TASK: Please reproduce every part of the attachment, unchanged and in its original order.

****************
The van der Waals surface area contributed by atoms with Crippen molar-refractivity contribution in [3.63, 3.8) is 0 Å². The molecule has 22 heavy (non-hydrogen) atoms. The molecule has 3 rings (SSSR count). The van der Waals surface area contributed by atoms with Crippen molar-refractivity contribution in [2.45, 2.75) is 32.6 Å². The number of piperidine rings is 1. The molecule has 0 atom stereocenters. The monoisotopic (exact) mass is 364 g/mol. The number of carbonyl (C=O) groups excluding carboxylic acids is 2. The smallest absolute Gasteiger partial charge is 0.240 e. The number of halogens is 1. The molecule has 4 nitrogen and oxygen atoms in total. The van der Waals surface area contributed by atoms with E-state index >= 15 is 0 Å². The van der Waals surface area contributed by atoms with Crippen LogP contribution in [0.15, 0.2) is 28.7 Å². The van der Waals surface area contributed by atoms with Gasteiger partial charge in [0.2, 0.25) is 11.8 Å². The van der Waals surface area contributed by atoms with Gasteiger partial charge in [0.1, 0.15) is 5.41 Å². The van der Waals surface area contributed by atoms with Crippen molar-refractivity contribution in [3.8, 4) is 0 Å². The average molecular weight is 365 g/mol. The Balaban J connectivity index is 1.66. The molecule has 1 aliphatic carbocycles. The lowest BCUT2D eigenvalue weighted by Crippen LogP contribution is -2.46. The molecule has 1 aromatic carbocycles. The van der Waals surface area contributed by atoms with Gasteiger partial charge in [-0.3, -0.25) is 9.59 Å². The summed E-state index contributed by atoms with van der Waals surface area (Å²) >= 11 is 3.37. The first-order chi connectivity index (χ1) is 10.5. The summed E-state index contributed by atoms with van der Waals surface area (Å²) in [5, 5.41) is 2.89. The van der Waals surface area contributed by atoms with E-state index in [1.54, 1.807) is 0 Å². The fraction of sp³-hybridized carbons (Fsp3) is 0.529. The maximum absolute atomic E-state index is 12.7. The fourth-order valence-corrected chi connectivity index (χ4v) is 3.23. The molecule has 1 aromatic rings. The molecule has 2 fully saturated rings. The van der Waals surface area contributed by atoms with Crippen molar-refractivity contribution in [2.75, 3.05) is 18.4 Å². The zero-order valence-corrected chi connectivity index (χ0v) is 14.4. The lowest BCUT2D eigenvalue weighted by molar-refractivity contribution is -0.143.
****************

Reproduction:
The van der Waals surface area contributed by atoms with Crippen molar-refractivity contribution in [3.63, 3.8) is 0 Å². The molecule has 22 heavy (non-hydrogen) atoms. The molecule has 3 rings (SSSR count). The van der Waals surface area contributed by atoms with Crippen molar-refractivity contribution in [2.45, 2.75) is 32.6 Å². The number of piperidine rings is 1. The molecule has 0 atom stereocenters. The monoisotopic (exact) mass is 364 g/mol. The number of carbonyl (C=O) groups excluding carboxylic acids is 2. The smallest absolute Gasteiger partial charge is 0.240 e. The number of halogens is 1. The molecule has 4 nitrogen and oxygen atoms in total. The van der Waals surface area contributed by atoms with E-state index >= 15 is 0 Å². The van der Waals surface area contributed by atoms with Crippen LogP contribution in [0.15, 0.2) is 28.7 Å². The van der Waals surface area contributed by atoms with Gasteiger partial charge in [0.2, 0.25) is 11.8 Å². The van der Waals surface area contributed by atoms with Gasteiger partial charge in [0.1, 0.15) is 5.41 Å². The van der Waals surface area contributed by atoms with Crippen molar-refractivity contribution in [3.8, 4) is 0 Å². The average molecular weight is 365 g/mol. The Balaban J connectivity index is 1.66. The molecule has 1 aliphatic carbocycles. The lowest BCUT2D eigenvalue weighted by Crippen LogP contribution is -2.46. The molecule has 1 aromatic carbocycles. The van der Waals surface area contributed by atoms with Gasteiger partial charge in [-0.3, -0.25) is 9.59 Å². The summed E-state index contributed by atoms with van der Waals surface area (Å²) >= 11 is 3.37. The first-order chi connectivity index (χ1) is 10.5. The summed E-state index contributed by atoms with van der Waals surface area (Å²) in [5, 5.41) is 2.89. The van der Waals surface area contributed by atoms with E-state index in [1.54, 1.807) is 0 Å². The fraction of sp³-hybridized carbons (Fsp3) is 0.529. The maximum absolute atomic E-state index is 12.7. The fourth-order valence-corrected chi connectivity index (χ4v) is 3.23. The molecule has 1 aromatic rings. The molecule has 2 fully saturated rings. The van der Waals surface area contributed by atoms with Crippen molar-refractivity contribution in [2.75, 3.05) is 18.4 Å². The zero-order valence-corrected chi connectivity index (χ0v) is 14.4. The lowest BCUT2D eigenvalue weighted by molar-refractivity contribution is -0.143.